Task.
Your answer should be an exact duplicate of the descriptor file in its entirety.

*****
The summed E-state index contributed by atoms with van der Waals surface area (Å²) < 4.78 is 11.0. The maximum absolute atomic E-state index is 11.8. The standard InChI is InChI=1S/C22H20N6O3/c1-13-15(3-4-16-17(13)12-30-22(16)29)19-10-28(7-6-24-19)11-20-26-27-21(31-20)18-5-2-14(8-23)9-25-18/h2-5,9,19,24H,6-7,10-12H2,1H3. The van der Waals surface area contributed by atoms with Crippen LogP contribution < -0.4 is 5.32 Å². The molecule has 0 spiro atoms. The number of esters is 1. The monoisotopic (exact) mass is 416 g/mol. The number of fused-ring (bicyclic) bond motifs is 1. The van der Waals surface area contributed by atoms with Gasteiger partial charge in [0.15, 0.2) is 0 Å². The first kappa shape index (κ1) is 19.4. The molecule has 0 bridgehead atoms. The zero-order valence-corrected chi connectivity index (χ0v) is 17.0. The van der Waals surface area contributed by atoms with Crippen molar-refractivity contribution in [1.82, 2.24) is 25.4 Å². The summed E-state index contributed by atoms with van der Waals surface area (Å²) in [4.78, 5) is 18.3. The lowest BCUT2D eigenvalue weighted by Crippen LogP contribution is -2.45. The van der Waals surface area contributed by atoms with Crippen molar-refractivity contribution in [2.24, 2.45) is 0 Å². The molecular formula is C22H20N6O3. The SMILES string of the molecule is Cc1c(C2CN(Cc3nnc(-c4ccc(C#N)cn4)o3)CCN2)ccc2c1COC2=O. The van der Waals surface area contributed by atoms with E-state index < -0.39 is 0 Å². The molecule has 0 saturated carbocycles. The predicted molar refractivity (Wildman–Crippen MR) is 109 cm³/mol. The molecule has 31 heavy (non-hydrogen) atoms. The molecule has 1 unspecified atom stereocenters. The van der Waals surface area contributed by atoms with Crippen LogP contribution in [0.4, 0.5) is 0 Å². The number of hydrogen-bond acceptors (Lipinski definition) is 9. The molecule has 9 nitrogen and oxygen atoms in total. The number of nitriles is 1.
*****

The summed E-state index contributed by atoms with van der Waals surface area (Å²) < 4.78 is 11.0. The maximum absolute atomic E-state index is 11.8. The standard InChI is InChI=1S/C22H20N6O3/c1-13-15(3-4-16-17(13)12-30-22(16)29)19-10-28(7-6-24-19)11-20-26-27-21(31-20)18-5-2-14(8-23)9-25-18/h2-5,9,19,24H,6-7,10-12H2,1H3. The van der Waals surface area contributed by atoms with Crippen LogP contribution < -0.4 is 5.32 Å². The molecule has 0 spiro atoms. The number of esters is 1. The monoisotopic (exact) mass is 416 g/mol. The number of fused-ring (bicyclic) bond motifs is 1. The van der Waals surface area contributed by atoms with Gasteiger partial charge in [0.15, 0.2) is 0 Å². The first kappa shape index (κ1) is 19.4. The molecule has 0 bridgehead atoms. The zero-order valence-corrected chi connectivity index (χ0v) is 17.0. The van der Waals surface area contributed by atoms with Crippen molar-refractivity contribution in [1.82, 2.24) is 25.4 Å². The summed E-state index contributed by atoms with van der Waals surface area (Å²) in [4.78, 5) is 18.3. The lowest BCUT2D eigenvalue weighted by Crippen LogP contribution is -2.45. The van der Waals surface area contributed by atoms with Crippen molar-refractivity contribution in [2.24, 2.45) is 0 Å². The molecular formula is C22H20N6O3. The SMILES string of the molecule is Cc1c(C2CN(Cc3nnc(-c4ccc(C#N)cn4)o3)CCN2)ccc2c1COC2=O. The van der Waals surface area contributed by atoms with E-state index < -0.39 is 0 Å². The molecule has 0 saturated carbocycles. The predicted molar refractivity (Wildman–Crippen MR) is 109 cm³/mol. The molecule has 31 heavy (non-hydrogen) atoms. The molecule has 1 unspecified atom stereocenters. The van der Waals surface area contributed by atoms with Crippen LogP contribution in [0.4, 0.5) is 0 Å². The number of hydrogen-bond acceptors (Lipinski definition) is 9. The molecule has 9 nitrogen and oxygen atoms in total. The number of nitriles is 1.